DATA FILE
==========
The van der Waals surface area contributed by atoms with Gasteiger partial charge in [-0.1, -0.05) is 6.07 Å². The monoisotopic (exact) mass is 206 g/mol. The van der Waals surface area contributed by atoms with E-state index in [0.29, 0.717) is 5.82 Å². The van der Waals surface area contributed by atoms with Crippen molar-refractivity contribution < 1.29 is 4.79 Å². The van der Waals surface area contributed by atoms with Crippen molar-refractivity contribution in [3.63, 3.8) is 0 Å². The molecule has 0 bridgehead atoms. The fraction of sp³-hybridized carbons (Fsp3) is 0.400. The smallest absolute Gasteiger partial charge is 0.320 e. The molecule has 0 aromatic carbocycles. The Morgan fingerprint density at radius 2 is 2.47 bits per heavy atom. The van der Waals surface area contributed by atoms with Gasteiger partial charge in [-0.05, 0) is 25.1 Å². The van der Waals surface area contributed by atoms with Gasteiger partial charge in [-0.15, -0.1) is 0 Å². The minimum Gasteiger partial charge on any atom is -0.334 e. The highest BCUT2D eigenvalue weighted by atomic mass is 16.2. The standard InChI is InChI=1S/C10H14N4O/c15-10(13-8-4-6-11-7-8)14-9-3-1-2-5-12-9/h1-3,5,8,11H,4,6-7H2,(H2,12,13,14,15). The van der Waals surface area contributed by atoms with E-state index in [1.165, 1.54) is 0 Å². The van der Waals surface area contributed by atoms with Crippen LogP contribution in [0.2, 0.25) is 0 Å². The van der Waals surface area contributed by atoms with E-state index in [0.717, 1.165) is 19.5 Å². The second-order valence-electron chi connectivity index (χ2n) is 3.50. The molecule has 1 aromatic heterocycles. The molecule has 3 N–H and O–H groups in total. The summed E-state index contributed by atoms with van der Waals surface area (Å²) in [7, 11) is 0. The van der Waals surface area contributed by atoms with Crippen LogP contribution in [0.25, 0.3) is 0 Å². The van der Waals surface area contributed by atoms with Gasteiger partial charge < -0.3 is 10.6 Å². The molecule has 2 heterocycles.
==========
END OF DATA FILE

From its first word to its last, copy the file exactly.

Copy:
The van der Waals surface area contributed by atoms with Gasteiger partial charge in [-0.1, -0.05) is 6.07 Å². The monoisotopic (exact) mass is 206 g/mol. The van der Waals surface area contributed by atoms with E-state index in [0.29, 0.717) is 5.82 Å². The van der Waals surface area contributed by atoms with Crippen molar-refractivity contribution < 1.29 is 4.79 Å². The van der Waals surface area contributed by atoms with Crippen molar-refractivity contribution in [3.63, 3.8) is 0 Å². The molecule has 0 bridgehead atoms. The fraction of sp³-hybridized carbons (Fsp3) is 0.400. The smallest absolute Gasteiger partial charge is 0.320 e. The molecule has 0 aromatic carbocycles. The Morgan fingerprint density at radius 2 is 2.47 bits per heavy atom. The van der Waals surface area contributed by atoms with Gasteiger partial charge in [-0.05, 0) is 25.1 Å². The van der Waals surface area contributed by atoms with Gasteiger partial charge in [-0.15, -0.1) is 0 Å². The minimum Gasteiger partial charge on any atom is -0.334 e. The highest BCUT2D eigenvalue weighted by atomic mass is 16.2. The standard InChI is InChI=1S/C10H14N4O/c15-10(13-8-4-6-11-7-8)14-9-3-1-2-5-12-9/h1-3,5,8,11H,4,6-7H2,(H2,12,13,14,15). The van der Waals surface area contributed by atoms with E-state index in [1.165, 1.54) is 0 Å². The van der Waals surface area contributed by atoms with Crippen LogP contribution in [0.2, 0.25) is 0 Å². The van der Waals surface area contributed by atoms with E-state index in [0.717, 1.165) is 19.5 Å². The second-order valence-electron chi connectivity index (χ2n) is 3.50. The molecule has 1 aromatic heterocycles. The molecule has 3 N–H and O–H groups in total. The summed E-state index contributed by atoms with van der Waals surface area (Å²) in [7, 11) is 0. The van der Waals surface area contributed by atoms with Crippen LogP contribution in [0.25, 0.3) is 0 Å². The van der Waals surface area contributed by atoms with Gasteiger partial charge < -0.3 is 10.6 Å². The molecule has 2 heterocycles.